District 1 (The Richmond) finally corrected down after several months of double digit increases; it stands at $1,440,000, 5.8% down from last year. District 8 (downtown, Russian/Nob HIll) and District 9 (SOMA, Mission, Potrero, Bernal) both also lost ground, the former down 4.3% to a median price of $1,009,000 and the latter down 3.4% to $1,120,000.
District 4 (west of Twin Peaks) surged up 5.2% to $1,425,000 now essentially the same as the Richmond in the second most expensive tier geographically. District 10 in the southeast corner of the city was up again but still certainly the least expensive area, at a median price of $872,500. And District 6 (Hayes Valley, NOPA, Lower Pac Hts) was up a bit (1%) to $1,205,000. (All district statistics are three month rolling averages, to mitigate for low numbers of sales.)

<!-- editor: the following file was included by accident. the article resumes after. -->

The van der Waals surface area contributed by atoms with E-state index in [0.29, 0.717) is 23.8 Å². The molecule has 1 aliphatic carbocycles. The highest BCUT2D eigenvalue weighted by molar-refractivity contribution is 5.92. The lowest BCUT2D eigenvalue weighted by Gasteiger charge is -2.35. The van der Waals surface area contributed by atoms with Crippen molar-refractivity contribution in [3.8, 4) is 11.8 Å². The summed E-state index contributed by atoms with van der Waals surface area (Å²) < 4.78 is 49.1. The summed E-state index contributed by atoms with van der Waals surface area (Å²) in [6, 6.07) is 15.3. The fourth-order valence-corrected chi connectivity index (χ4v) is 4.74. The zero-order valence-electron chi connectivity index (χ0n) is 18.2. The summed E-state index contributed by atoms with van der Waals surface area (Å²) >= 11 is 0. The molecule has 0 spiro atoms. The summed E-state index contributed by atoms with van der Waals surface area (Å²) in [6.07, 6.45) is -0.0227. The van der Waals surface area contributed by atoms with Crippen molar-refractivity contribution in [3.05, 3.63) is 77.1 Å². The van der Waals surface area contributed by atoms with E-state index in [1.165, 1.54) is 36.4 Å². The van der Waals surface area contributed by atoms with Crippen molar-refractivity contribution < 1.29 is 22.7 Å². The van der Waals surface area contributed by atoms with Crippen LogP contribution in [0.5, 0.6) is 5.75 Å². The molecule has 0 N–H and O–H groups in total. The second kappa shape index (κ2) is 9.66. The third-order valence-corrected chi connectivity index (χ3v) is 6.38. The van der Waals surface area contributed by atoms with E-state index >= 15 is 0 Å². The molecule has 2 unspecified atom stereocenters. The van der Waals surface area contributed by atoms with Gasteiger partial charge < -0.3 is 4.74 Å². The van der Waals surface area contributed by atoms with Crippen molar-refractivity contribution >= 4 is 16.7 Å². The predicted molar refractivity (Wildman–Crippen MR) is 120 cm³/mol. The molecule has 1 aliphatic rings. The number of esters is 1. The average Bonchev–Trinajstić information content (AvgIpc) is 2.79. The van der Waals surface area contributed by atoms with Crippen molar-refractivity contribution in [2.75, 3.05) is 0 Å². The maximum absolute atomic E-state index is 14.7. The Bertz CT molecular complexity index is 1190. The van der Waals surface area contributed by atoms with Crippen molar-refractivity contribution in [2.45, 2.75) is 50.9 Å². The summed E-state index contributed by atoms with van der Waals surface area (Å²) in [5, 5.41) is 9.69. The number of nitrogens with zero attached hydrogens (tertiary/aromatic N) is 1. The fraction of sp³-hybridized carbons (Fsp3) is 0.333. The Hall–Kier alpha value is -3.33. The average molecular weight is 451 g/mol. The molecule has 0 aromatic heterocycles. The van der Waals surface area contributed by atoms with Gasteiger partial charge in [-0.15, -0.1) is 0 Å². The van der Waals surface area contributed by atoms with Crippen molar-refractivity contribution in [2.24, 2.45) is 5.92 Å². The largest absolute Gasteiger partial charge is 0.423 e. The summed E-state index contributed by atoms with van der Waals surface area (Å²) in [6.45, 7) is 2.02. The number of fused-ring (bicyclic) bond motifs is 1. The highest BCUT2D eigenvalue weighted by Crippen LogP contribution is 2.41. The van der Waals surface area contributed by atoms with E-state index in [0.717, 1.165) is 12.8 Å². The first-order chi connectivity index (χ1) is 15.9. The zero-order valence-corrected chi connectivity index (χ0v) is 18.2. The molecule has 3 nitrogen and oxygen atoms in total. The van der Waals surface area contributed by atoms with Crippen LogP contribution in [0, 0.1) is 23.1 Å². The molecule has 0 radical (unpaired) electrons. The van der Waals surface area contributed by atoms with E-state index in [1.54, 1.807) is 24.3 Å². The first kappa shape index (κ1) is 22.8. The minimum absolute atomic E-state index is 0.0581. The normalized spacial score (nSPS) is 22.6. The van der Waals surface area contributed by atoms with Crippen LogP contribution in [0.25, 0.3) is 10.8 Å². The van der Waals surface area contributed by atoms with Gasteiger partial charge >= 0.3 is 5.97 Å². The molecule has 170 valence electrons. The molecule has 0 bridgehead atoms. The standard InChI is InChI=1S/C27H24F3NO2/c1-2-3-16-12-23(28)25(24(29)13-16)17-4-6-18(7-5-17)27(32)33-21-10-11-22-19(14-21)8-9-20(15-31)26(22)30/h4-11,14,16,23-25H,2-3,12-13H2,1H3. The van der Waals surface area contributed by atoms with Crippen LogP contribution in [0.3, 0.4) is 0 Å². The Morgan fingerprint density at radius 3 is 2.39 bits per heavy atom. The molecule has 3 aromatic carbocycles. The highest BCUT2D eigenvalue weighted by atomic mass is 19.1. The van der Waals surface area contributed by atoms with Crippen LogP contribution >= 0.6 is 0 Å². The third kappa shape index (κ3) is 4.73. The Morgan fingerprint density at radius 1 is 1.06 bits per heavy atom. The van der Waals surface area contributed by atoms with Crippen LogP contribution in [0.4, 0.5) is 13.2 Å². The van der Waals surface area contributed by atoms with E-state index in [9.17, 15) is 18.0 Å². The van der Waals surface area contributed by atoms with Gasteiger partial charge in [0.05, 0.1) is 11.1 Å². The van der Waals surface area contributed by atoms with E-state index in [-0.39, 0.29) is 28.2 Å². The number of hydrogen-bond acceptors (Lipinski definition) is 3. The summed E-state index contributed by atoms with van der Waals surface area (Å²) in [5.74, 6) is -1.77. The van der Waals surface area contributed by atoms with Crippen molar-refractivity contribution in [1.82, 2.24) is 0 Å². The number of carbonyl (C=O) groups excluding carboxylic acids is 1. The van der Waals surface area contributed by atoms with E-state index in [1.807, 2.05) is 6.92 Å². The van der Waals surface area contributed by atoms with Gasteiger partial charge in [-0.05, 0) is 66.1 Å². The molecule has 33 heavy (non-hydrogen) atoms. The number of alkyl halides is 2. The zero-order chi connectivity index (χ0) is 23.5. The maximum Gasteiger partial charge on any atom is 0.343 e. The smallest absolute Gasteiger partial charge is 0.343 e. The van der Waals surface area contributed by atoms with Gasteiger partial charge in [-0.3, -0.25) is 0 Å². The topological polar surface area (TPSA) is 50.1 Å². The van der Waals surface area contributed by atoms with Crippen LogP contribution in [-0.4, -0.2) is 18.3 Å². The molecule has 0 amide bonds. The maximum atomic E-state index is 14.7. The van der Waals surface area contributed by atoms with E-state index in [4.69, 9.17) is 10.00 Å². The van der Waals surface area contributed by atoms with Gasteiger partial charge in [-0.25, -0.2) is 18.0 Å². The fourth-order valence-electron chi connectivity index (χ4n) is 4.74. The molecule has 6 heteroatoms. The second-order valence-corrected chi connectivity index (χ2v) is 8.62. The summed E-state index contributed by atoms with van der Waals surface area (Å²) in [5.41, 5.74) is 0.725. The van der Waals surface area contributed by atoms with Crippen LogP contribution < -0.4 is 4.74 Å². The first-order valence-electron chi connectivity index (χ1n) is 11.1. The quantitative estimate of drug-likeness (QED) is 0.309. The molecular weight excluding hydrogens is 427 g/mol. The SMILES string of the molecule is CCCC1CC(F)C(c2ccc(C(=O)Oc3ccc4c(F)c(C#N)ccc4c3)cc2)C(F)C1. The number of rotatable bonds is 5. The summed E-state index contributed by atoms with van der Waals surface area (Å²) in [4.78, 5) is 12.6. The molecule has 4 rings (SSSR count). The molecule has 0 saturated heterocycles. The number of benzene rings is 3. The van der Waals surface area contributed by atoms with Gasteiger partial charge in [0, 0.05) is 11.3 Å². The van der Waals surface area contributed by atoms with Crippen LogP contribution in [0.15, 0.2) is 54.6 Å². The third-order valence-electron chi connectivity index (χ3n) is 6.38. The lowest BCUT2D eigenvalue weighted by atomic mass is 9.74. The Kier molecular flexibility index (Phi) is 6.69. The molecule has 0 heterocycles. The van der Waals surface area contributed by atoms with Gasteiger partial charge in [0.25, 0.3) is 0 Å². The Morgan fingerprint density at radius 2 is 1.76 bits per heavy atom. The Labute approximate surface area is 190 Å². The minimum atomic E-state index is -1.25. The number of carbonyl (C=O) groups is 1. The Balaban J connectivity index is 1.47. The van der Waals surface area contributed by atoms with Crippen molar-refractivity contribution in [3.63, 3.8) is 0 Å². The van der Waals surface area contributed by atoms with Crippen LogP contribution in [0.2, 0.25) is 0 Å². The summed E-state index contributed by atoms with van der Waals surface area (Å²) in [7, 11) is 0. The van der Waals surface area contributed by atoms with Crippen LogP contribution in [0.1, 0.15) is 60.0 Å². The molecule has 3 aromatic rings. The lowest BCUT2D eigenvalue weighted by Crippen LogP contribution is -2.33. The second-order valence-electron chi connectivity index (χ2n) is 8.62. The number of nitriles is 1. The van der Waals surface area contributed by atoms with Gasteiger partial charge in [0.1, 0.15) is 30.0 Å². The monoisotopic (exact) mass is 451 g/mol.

So the statistics indicate a very healthy market but not the intense appreciation that made pricing for buyers so difficult in the last few years. If you are thinking of making a move, or just curious about the market, give me a call so I can analyze your specific situation and use my experience and skills for you.
New Exciting Architecture
San Francisco's skyline is transforming before our eyes. While much has been written lately about the topping off of the Salesforce tower, now the tallest in the city, 181 Fremont, now the tallest (and most expensive) residential property, and SFMOMA's fantastic addition, there is much more to come. And some of it is quite interesting. My personal favorite is the Folsom Bay Tower at Folsom and Main, designed by Jean Gang and her studio. Using the bay windows that are so much a part of the venacular here, the project gently rotates them all the way up the building, providing generous light and air and a dynamic facade. Preliminary work began this month on the 400 foot building and surrounding smaller structures with a green roof. Runner-ups are Rem Koolhass' 400 Folsom with a staggered facade and imaginative street level, SOM's 500 Folsom with its shuffled panel exterior, and Sir Norman Foster's 905 foot Oceanwide Center with it's distinctive "crown" top. More details here and here.